Ebony Archie collapsed after learning her child had been killed. Unable to stand, a family member carried her down a flight of stairs at the district attorney’s office in downtown Jackson.

In between screams and sobs, Archie cried out, “I told y’all that s—t wasn’t right, I told y’all.”

The body of her 6-year-old son, Kingston Frazier, was found in the backseat of his mother’s car, abandoned on a dead-end road in Madison County. The car was 15 miles from the Kroger parking lot in Jackson where it was stolen early Thursday morning with Frazier asleep in the backseat.

Police said the child died of at least one gunshot wound. It was the same day he was set to graduate from first grade, WJTV-TV reported.

Madison County District Attorney Michael Guest said at a Thursday evening press conference that he planned to file capital murder charges against all three suspects now in custody.

Dwan Diondro Wakefield, 18, of Ridgeland, was taken into custody by the Madison Sheriff's Department Thursday morning. Wakefield, a senior at Ridgeland High School, was the starting quarterback on the school's football team, according to Superintendent Ronnie McGehee. He was dismissed from the team last year, McGehee said.

DeAllen Washington, 18, turned himself in to the Hinds County Sheriff's Department Thursday afternoon.

Bryon McBride Jr. was taken into the Madison County Sheriff's Department by the U.S. Marshals.

At 9:47 a.m., approximately nine hours after Frazier was taken, an Amber Alert for him was canceled. The Mississippi Bureau of Investigation confirmed the car had been found, but authorities did not immediately release if he was dead or alive.

Family members gathered at the Kroger parking lot began praising God and pointed to the Facebook page of Frazier’s as proof the child was alive.

The father had posted that Frazier was found alive in Greenwood, Mississippi, two hours north of Jackson.

Less than 30 minutes later, police called Frazier’s uncle, David Archie, and asked him to meet them at the district attorney’s office downtown.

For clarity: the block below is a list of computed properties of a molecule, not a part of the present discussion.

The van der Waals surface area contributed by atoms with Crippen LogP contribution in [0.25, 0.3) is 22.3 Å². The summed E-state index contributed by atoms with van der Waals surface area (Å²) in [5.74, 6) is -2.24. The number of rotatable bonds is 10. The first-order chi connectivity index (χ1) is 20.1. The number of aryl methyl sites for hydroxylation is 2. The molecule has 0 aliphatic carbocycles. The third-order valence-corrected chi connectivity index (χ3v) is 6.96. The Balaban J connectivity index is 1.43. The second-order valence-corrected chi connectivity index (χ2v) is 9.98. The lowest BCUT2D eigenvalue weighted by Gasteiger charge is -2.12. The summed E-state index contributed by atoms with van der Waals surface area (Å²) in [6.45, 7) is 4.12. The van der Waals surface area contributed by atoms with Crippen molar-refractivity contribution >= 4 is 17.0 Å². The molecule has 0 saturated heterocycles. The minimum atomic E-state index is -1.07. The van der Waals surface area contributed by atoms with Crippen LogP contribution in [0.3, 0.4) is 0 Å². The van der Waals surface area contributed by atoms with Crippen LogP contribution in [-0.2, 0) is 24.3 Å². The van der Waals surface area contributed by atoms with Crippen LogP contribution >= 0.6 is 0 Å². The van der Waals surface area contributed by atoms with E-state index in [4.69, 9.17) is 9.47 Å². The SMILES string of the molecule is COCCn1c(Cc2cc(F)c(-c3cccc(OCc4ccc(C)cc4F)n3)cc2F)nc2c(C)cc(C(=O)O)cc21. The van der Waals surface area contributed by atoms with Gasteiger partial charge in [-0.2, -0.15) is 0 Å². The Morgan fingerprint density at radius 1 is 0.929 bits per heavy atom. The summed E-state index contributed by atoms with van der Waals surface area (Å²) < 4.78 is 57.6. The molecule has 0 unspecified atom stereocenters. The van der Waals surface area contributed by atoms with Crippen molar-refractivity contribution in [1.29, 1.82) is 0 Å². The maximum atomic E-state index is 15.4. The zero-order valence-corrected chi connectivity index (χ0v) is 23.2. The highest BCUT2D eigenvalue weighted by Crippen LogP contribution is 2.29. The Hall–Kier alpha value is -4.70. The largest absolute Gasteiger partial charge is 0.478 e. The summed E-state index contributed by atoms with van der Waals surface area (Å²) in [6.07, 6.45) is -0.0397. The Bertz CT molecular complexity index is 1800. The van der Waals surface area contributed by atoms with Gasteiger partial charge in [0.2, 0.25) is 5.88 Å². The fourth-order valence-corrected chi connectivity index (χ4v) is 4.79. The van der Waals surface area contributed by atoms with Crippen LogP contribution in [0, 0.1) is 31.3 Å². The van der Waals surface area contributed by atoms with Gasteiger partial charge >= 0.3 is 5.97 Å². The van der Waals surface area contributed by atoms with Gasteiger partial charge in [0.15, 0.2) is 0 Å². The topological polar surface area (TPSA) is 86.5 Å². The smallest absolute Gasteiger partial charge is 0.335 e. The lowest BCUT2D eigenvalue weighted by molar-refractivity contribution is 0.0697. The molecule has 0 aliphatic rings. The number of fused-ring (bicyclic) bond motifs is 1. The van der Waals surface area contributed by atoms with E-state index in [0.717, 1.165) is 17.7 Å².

When family arrived, Ebony Archie was on the building’s second floor speaking with law enforcement. The mood was still one of optimism, with Frazier’s grandfather, Walter Williams, saying, “We believe he’s alright. It’s going to be OK.”

As the minutes went by with no update on Frazier’s condition, a crying Williams yelled out, “Someone said the child is safe. Is it too much to ask to know if he’s safe?”

In an instant, the mood changed. One by one, family members began hearing that Frazier was dead.

A scream rang out. And another. And another.

“Oh God, my baby.”

“Why, God, why?”

Frazier’s grandmother, Ruby Archie, doubled over and sank to the ground.

David Archie’s phone rang and his face fell. He screamed out, “It don’t look good.”

Ebony Archie’s friends rushed the locked office door, desperately trying to reach their friend.

“She needs us,” they screamed, banging on the door.

Authorities let her cousin, Martin Archie, inside. He emerged moments later, Ebony limp in his arms. Barefoot and crying, her words were inaudible.

While carrying her to the car, a family member asked about Frazier’s body. Suddenly alert, Ebony Archie asked, “Kingston? Where is Kingston?” Her family members tried to get her to stand, to no avail. She collapsed again. Martin Archie and another family member carried her to a waiting truck, laying her in the backseat.

As the truck drove away, those left behind sank into each other’s arms. For a moment, the street was silent.

A man sat on the curb, his head in his hands. Law enforcement on scene wiped away tears.

Walter Williams was led away, shaking with sobs.

Grief then gave way to anger.

Frazier’s father showed up, shirtless, yelling at the police. Family members calmed him down and pulled him away.

Velma Eddington, Frazier’s great-aunt, said the family appreciated the outpouring of support but said the child’s death was the result of evil.

“Everyone that was praying for us, that we would find Kingston alive, we want to thank everybody for that, but this is, really, this is, it’s hard to know that people out there are evil, that would kill a child. That’s evil,” Eddington said. “That baby hadn’t done anything to him. That baby hadn’t done nothing. They could have left that child on that backseat, asleep. They didn’t have to kill him. Those people are evil. Evil. They need to find that other one before we find him…it’s evil what they did.”

Remembering Frazier, David Archie said, “Kingston was all outgoing. He didn’t want to be serious about anything.”

"He just liked to have a lot of fun. He was dedicated to his uncles, to his aunties and anytime he saw any of them he would take off running to them, no matter where. If he was at my house or one of the other uncle’s or aunt’s house, he doesn’t want to go home with mom because he knows that we’re going to baby him and we’re going to have fun.

“Since the day he was able to talk he was like that. Just a great, great, 6-year-old who we just can’t imagine that something like this would happen, that people would have in their heart to do that to a 6-year-old. Even if I was mad at the world, I couldn’t do this to a 6-year-old. To me, it’s hatred. There is nothing out there worth taking a 6-year-old’s life,” he said.

David Archie said the family was committed to helping police find those responsible for Frazier's death.

"I can tell you this, we won't rest until they're brought to justice," he said. "You can believe that."